Rapperswil Castle was built in the early 13th century AD by the House of Rapperswil. It is surrounded on three sides by the Lake Zürich and by those upper section on the northwestern Seedamm area. Thus, the castle was well protected, dominating the old town of Rapperswil, and controlling the water way between Walensee and Lake Zürich on its most narrow part, as well as the medieval Gotthard Pass route between Lombardy and Zürich.

Rapperswil Castle dates back around 1200 to 1220, and it was first mentioned in 1229 on occasion of the foundation of the Rüti Abbey. The castle was built by Count Rudolf II and his son Rudolf III von Rapperswil, when the nobility of Rapperswil moved from Altendorf (Alt-Rapperswil) across the lake. As before in the 11th and 12th century AD, the family acted as Vogt of the Einsiedeln Abbey. Sandstone from the Lützelauisland was used to build the castle, the town walls and the city.

The first chapel was associated to the castle, but the chapel was located outside of its walls and separated by a trench. The preceding building of the Liebfrauenkapelle was built as an ossuary around 1220 to 1253.

In 1350 an attempted coup by the aristocratic opposition (a central person was Count Johann II) in the city of Zürich was forcefully put down, and the town walls of Rapperswil and the castle were destroyed by Rudolf Brun. Eis-zwei-Geissebei, a Carnival festival hold in Rapperswil on Shrove Tuesday, may go back to the siege and destruction of the city of Rapperswil. The battlements and the castle were rebuilt by Albrecht II, Duke of Austria in 1352/54.

After the extinction of the line of Habsburg-Laufenburg in 1442, the castle was given to the citizens of Rapperswil. Ending Old Zürich War, Rapperswil was controlled by the Swiss Confederation from 1458 to 1798 as a so-called Gemeine Herrschaft, i.e. under control of two cantons of the Old Swiss Conferation and their representant, a Vogt, and Rapperswil castle became an administration site respectively military base and prison.

Over the course of time, the castle fell into disrepair. In 1870 the castle was leased for 99 years from the local authorities by a post-November 1830 Uprising Polish émigré, Count Wladyslaw Broel-Plater, who had been in Switzerland since 1844. At his own expense he restored the castle, and on 23 October 1870 the Polish National Museum was established.

References:

Comments

Your name



User Reviews

Powered by Google

Featured Historic Landmarks, Sites & Buildings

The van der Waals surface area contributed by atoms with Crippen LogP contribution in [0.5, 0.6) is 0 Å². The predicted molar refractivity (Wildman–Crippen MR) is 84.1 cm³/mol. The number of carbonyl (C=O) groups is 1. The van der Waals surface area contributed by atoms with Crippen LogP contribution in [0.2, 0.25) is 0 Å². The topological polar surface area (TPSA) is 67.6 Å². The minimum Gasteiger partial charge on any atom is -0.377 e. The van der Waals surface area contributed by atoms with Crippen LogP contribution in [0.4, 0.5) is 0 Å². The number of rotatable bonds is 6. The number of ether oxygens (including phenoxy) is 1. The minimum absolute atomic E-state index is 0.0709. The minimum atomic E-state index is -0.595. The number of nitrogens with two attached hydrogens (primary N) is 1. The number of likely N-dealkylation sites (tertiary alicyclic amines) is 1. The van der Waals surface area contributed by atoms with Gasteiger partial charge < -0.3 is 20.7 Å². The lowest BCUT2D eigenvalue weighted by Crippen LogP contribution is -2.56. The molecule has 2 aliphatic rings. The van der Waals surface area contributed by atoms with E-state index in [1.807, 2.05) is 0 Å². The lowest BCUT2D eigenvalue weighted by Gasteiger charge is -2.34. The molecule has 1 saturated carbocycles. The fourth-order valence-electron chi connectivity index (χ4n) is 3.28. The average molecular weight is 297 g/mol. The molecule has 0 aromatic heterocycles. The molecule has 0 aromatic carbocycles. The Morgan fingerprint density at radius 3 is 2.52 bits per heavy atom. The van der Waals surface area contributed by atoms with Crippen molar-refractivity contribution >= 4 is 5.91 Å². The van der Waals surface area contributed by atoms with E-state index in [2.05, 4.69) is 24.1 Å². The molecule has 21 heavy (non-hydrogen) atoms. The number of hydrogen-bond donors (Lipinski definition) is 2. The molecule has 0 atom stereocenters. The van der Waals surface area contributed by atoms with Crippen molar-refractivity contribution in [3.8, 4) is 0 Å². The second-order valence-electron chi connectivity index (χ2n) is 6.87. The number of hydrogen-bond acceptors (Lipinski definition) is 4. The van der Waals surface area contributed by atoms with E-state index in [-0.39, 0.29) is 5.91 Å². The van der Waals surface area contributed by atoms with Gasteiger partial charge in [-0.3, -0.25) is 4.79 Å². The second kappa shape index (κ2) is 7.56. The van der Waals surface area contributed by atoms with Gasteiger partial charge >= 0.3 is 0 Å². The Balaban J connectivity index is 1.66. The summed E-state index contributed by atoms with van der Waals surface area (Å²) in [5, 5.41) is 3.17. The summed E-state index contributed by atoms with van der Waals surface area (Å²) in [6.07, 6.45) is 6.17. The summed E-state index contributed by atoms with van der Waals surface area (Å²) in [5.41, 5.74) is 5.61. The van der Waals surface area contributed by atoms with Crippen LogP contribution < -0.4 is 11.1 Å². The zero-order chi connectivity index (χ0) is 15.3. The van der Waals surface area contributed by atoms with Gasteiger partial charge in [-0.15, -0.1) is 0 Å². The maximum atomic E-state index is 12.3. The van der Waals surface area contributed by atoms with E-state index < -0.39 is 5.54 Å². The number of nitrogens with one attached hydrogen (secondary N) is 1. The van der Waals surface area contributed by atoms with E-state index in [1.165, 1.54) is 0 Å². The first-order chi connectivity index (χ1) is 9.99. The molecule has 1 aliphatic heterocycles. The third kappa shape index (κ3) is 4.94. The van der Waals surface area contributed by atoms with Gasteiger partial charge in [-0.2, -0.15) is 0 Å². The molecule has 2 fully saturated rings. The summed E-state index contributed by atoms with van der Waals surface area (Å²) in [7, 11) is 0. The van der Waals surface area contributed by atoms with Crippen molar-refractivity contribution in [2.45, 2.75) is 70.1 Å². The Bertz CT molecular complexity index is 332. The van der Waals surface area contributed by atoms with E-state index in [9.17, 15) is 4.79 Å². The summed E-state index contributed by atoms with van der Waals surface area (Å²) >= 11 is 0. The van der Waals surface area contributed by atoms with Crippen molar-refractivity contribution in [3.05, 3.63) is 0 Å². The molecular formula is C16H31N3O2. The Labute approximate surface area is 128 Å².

Historic Site of the week

Holy Trinity Column

The Holy Trinity Column in Olomouc is a Baroque monument built in 1716–1754 in honour of God. The main purpose was a spectacular celebration of Catholic Church and faith, partly caused by feeling of gratitude for ending a plague, which struck Moravia between 1713 and 1715. The column was also understood to be an expression of local patriotism, since all artists and master craftsmen working on this monument were Olomouc citizens, and almost all depicted saints were connected with the city of Olomouc in some way. The column is the biggest Baroque sculptural group in the Czech Republic. In 2000 it was inscribed on the UNESCO World Heritage Sites list.

The column is dominated by gilded copper sculptures of the Holy Trinity accompanied by the Archangel Gabriel on the top and the Assumption of the Virgin beneath it.

The base of the column, in three levels, is surrounded by 18 more stone sculptures of saints and 14 reliefs in elaborate cartouches. At the uppermost stage are saints connected with Jesus’ earth life – his mother’s parents St. Anne and St. Joachim, his foster-father St. Joseph, and St. John the Baptist, who was preparing his coming – who are accompanied by St. Lawrence and St. Jerome, saints to whom the chapel in the Olomouc town hall was dedicated. Three reliefs represent the Three theological virtues Faith, Hope, and Love.

Below them, the second stage is dedicated to Moravian saints St. Cyril and St. Methodius, who came to Great Moravia to spread Christianity in 863, St. Blaise, in whose name one of the main Olomouc churches is consecrated, and patrons of neighbouring Bohemia St. Adalbert of Prague and St. John of Nepomuk, whose following was very strong there as well.

In the lowest stage one can see the figures of an Austrian patron St. Maurice and a Bohemian patron St. Wenceslas, in whose names two important Olomouc churches were consecrated, another Austrian patron St. Florian, who was also viewed as a protector against various disasters, especially fire, St. John of Capistrano, who used to preach in Olomouc, St. Anthony of Padua, a member of the Franciscan Order, which owned an important monastery in Olomouc, and St. Aloysius Gonzaga, a patron of students. His sculpture showed that Olomouc was very proud of its university. Reliefs of all twelve apostles are placed among these sculptures.

The column also houses a small chapel inside with reliefs depicting Cain's offering from his crop, Abel's offering of firstlings of his flock, Noah's first burnt offering after the Flood, Abraham's offering of Isaac and of a lamb, and Jesus' death. The cities of Jerusalem and Olomouc can be seen in the background of the last mentioned relief.